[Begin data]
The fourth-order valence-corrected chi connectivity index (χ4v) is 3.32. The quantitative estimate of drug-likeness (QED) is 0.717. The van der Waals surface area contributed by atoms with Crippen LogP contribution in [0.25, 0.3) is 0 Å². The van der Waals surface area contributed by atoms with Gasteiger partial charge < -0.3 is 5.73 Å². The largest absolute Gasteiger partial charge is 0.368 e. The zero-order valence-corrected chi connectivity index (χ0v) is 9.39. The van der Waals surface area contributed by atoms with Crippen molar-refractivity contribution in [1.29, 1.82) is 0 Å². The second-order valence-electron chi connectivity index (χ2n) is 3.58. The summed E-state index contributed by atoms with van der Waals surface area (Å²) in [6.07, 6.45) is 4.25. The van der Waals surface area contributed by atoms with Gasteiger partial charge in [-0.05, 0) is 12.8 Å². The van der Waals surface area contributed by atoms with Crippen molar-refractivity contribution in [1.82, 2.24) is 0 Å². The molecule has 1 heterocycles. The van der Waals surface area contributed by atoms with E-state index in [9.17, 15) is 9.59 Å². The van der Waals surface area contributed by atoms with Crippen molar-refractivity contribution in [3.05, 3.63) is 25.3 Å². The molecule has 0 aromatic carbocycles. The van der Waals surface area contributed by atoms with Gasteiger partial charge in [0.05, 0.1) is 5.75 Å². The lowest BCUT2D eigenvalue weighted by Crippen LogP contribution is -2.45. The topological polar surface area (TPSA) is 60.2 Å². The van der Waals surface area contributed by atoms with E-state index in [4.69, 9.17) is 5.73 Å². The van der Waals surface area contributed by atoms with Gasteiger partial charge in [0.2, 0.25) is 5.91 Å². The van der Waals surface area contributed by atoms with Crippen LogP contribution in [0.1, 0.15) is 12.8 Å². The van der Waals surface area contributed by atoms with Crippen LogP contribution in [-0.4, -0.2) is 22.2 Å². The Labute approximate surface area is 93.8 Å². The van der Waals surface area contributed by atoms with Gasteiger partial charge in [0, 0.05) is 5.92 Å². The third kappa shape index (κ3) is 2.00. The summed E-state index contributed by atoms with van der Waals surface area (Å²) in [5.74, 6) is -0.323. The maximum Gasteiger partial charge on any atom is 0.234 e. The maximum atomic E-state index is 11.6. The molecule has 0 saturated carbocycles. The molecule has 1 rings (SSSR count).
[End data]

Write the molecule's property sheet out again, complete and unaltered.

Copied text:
The fourth-order valence-corrected chi connectivity index (χ4v) is 3.32. The quantitative estimate of drug-likeness (QED) is 0.717. The van der Waals surface area contributed by atoms with Crippen LogP contribution in [0.25, 0.3) is 0 Å². The van der Waals surface area contributed by atoms with Gasteiger partial charge < -0.3 is 5.73 Å². The largest absolute Gasteiger partial charge is 0.368 e. The zero-order valence-corrected chi connectivity index (χ0v) is 9.39. The van der Waals surface area contributed by atoms with Crippen molar-refractivity contribution in [1.29, 1.82) is 0 Å². The second-order valence-electron chi connectivity index (χ2n) is 3.58. The summed E-state index contributed by atoms with van der Waals surface area (Å²) in [6.07, 6.45) is 4.25. The van der Waals surface area contributed by atoms with Gasteiger partial charge in [-0.05, 0) is 12.8 Å². The van der Waals surface area contributed by atoms with Crippen molar-refractivity contribution in [1.82, 2.24) is 0 Å². The molecule has 1 heterocycles. The van der Waals surface area contributed by atoms with E-state index in [9.17, 15) is 9.59 Å². The van der Waals surface area contributed by atoms with Crippen molar-refractivity contribution in [3.05, 3.63) is 25.3 Å². The molecule has 0 aromatic carbocycles. The van der Waals surface area contributed by atoms with Gasteiger partial charge in [0.05, 0.1) is 5.75 Å². The lowest BCUT2D eigenvalue weighted by Crippen LogP contribution is -2.45. The topological polar surface area (TPSA) is 60.2 Å². The van der Waals surface area contributed by atoms with E-state index in [4.69, 9.17) is 5.73 Å². The van der Waals surface area contributed by atoms with Gasteiger partial charge in [0.2, 0.25) is 5.91 Å². The van der Waals surface area contributed by atoms with Crippen LogP contribution in [0.1, 0.15) is 12.8 Å². The van der Waals surface area contributed by atoms with Crippen LogP contribution in [-0.4, -0.2) is 22.2 Å². The Labute approximate surface area is 93.8 Å². The van der Waals surface area contributed by atoms with Gasteiger partial charge in [0, 0.05) is 5.92 Å². The third kappa shape index (κ3) is 2.00. The summed E-state index contributed by atoms with van der Waals surface area (Å²) in [5.74, 6) is -0.323. The maximum Gasteiger partial charge on any atom is 0.234 e. The maximum atomic E-state index is 11.6. The molecule has 0 saturated carbocycles. The molecule has 1 rings (SSSR count).